The Taconic Parkway, a state-owned and maintained highway, lies to the east of the Commerce Street grade crossing. Defendant operates and maintains traffic control signals that regulate traffic through the intersection of Commerce Street and the Taconic (Exh. C [Google map]; Argote Aff., ¶ 3). Defendant does not dispute claimants' characterization of the purpose of such a system, which is to preempt the normal sequence of traffic control signals (red, yellow and green lights) when trains approach a grade crossing, to avoid the entrapment of highway vehicles on the tracks and the crossing (see MUTCD § 8C.09).(7)
The federal government allocates funds to defendant that it can use to reimburse an operating railroad for work it does to enhance safety at a grade crossing (Thomas Aff., ¶ 7). NYSDOT's Rail Safety Bureau administers these federal funds as part of a federal "set-aside program" that requires the State to contribute 10% matching funds toward each safety enhancement project (id. at ¶ 8). In 2009, defendant considered safety enhancement projects at the Commerce Street grade crossing and other grade crossings across the State. Defendant and Metro-North did not finalize a safety enhancement project for the Commerce Street grade crossing, and defendant did not reimburse Metro-North with any federal or state funds (id. at ¶ 10).
On February 3, 2015, before the train collision, the New York State Police shut down southbound traffic on the Taconic at the Lakeview Avenue intersection due to an accident, which forced motorists, including Ellen Brody, to detour onto surrounding roadways. Mrs. Brody drove a black Mercedes SUV Northeast on Commerce Street to the Commerce Street grade crossing (Exh. B to Aff. in Support [pleadings]).
Richard Hope, who was driving a vehicle directly behind Mrs. Brody before the accident, attests in an affidavit defendant submitted in further support of summary judgment (Hope Aff., Exh. A to Masry Supp. Aff.) that traffic was moving slowly. The black Mercedes SUV stopped, so Mr. Hope did the same. Seconds after they stopped their cars, train-crossing lights started flashing and the arm of the gate came down, hitting the rear window of the SUV. "From my perspective, I do not believe that the SUV was on the tracks at that time, maybe the front part just barely making it. It was nighttime and due to the bend in the roadway and the big size of the SUV, I could not see if there were cars directly in front of the SUV that had stopped on the tracks" (Hope Aff., ¶ 6). He saw there was no car behind him so he put his car in reverse and made room for the SUV to back up. A woman got out on the driver's side of the SUV and walked to the rear. She touched the gate, then looked at Mr. Hope, who made a waving gesture indicating she could back up, and again put his car in reverse. Instead, the woman went back to the driver's door of the SUV, got back in, and after a "slight pause," she "quickly drove forward onto the tracks" 15 to 16 feet, at which point the train struck the SUV's passenger side and took the vehicle down the tracks (id. at ¶¶ 7-10).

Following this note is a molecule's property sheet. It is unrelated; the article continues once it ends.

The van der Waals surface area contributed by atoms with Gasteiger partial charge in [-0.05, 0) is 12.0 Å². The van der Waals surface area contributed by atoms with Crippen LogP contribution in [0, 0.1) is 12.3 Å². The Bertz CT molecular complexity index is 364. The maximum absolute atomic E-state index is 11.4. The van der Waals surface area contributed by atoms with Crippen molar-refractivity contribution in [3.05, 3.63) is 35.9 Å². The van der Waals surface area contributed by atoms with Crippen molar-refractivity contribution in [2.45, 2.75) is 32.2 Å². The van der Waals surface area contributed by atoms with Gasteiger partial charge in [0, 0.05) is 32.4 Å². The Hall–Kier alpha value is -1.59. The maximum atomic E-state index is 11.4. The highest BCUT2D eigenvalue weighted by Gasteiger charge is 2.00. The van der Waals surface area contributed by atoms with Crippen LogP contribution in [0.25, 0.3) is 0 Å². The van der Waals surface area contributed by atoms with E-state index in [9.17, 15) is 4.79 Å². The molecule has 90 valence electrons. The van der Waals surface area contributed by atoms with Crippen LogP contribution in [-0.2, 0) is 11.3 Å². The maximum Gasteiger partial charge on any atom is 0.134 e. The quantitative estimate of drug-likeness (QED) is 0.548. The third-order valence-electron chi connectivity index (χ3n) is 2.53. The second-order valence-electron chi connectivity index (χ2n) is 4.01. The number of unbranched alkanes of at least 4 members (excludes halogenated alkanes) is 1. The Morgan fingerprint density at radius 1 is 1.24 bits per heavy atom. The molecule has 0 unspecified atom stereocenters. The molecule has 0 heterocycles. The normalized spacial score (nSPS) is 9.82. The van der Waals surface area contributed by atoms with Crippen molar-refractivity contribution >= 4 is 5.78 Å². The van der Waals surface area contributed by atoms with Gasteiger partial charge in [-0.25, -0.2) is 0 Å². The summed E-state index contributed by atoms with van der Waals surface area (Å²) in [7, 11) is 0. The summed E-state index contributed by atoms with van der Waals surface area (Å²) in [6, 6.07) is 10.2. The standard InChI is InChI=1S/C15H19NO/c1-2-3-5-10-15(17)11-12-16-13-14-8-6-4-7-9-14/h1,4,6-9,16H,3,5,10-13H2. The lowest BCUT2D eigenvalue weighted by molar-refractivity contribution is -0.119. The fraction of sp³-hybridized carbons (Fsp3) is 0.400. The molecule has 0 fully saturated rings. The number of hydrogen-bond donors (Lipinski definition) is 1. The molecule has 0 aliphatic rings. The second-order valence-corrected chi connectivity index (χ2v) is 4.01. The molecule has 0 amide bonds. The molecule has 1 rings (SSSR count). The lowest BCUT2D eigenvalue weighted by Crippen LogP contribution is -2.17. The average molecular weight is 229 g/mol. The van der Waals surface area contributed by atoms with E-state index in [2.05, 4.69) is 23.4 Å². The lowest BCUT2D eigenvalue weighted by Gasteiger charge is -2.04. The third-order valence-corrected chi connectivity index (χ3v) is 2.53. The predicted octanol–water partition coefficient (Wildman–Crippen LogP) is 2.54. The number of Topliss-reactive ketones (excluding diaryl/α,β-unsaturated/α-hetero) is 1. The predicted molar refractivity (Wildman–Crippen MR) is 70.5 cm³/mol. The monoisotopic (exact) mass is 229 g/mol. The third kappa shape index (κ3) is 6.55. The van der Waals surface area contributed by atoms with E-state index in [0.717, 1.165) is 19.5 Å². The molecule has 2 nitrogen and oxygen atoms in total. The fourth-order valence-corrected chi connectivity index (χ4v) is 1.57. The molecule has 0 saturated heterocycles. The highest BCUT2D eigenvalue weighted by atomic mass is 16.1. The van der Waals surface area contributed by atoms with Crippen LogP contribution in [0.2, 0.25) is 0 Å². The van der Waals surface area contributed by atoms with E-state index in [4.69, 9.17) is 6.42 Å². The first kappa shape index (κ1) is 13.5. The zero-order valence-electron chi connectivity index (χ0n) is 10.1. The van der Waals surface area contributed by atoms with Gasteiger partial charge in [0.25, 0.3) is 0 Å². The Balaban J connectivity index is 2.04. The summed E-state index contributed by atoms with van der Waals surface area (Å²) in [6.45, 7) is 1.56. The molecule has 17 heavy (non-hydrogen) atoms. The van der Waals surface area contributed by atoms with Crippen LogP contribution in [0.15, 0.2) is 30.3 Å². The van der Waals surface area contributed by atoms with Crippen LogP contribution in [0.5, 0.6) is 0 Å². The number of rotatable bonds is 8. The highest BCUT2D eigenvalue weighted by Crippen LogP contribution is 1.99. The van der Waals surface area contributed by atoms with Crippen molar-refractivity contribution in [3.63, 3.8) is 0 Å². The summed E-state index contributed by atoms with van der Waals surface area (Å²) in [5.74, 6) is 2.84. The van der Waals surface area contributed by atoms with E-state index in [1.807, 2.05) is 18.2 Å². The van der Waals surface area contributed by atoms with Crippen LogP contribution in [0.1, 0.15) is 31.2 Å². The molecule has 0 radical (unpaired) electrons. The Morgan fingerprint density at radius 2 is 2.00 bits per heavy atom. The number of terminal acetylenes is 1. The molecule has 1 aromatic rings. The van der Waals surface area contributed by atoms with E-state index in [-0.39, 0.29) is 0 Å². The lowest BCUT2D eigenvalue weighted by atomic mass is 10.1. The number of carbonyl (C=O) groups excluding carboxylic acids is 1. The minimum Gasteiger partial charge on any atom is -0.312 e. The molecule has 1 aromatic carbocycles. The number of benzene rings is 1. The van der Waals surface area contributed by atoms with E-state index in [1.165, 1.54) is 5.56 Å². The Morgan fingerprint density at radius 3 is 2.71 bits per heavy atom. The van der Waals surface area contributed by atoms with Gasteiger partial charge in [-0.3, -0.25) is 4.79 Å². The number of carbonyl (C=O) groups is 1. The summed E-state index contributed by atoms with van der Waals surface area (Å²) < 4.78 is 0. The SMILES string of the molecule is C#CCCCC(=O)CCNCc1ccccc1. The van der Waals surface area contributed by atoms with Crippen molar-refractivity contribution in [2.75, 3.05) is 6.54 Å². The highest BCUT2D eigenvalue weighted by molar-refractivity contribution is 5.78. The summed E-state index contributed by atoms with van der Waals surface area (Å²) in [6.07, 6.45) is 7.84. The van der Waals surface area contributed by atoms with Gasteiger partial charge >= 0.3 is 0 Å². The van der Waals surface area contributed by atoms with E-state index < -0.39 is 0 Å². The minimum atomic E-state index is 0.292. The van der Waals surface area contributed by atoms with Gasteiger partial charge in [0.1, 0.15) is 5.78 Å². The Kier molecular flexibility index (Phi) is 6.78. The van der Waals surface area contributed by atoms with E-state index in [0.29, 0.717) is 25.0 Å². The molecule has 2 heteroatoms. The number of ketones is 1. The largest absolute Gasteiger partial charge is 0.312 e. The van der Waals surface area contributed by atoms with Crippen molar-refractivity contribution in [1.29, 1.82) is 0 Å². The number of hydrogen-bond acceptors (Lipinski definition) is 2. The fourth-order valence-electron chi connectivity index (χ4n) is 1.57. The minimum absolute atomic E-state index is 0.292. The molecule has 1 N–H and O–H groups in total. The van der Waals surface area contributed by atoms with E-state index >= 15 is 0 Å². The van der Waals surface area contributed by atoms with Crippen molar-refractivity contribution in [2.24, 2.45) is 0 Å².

Only Brody and Smalls opposed defendant's motion, and they have not submitted any evidence establishing there are disputed issues of material fact. Rather, the evidence they have provided further supports the court's conclusion that these facts are undisputed.
Brody submitted the following exhibits in support of his opposition to the motion to dismiss: Highway factors and Railroad Grade Crossing Group Chairman's Factual Report, and subsequent errata (Exhs. A and B). In opposition to summary judgment, he re-submitted these two exhibits (Exhs. A and B), and added an affidavit by engineer Wilfred L. Farnham (Exh. C), and a voluntary statement made to the MTA Police by non-party witness Domenick Gentile (Exh. D).
Smalls submitted the following exhibits in opposition to the motion to dismiss: response to defendant's demand for a bill of particulars (Kantor Aff., Exh. B); an unreadable copy of the accident report (Exh. C); NYSDOT Traffic Control Specifications (Exh. E); and an Affidavit of John A. Serth, Jr., P.E. ("Serth Aff.", Exh. F).
The NTSB factual reports corroborate that defendant does not own, maintain, repair or control the Commerce Street grade crossing, Commerce Street between the crossing and Lakeview Avenue, the train, the tracks, or the warning signals, signs and other devices. The statement of motorist Mr. Gentile to the police corroborates Mr. Hope's assertions that he attempted to get Mrs. Brody to back up, and his observations of Mrs. Brody's actions that night before she entered the crossing and up to the collision with the train. The Affidavit of Mr. Serth, an engineer, does support the allegation that the preemption system did not comply with regulations, which defendant does not dispute.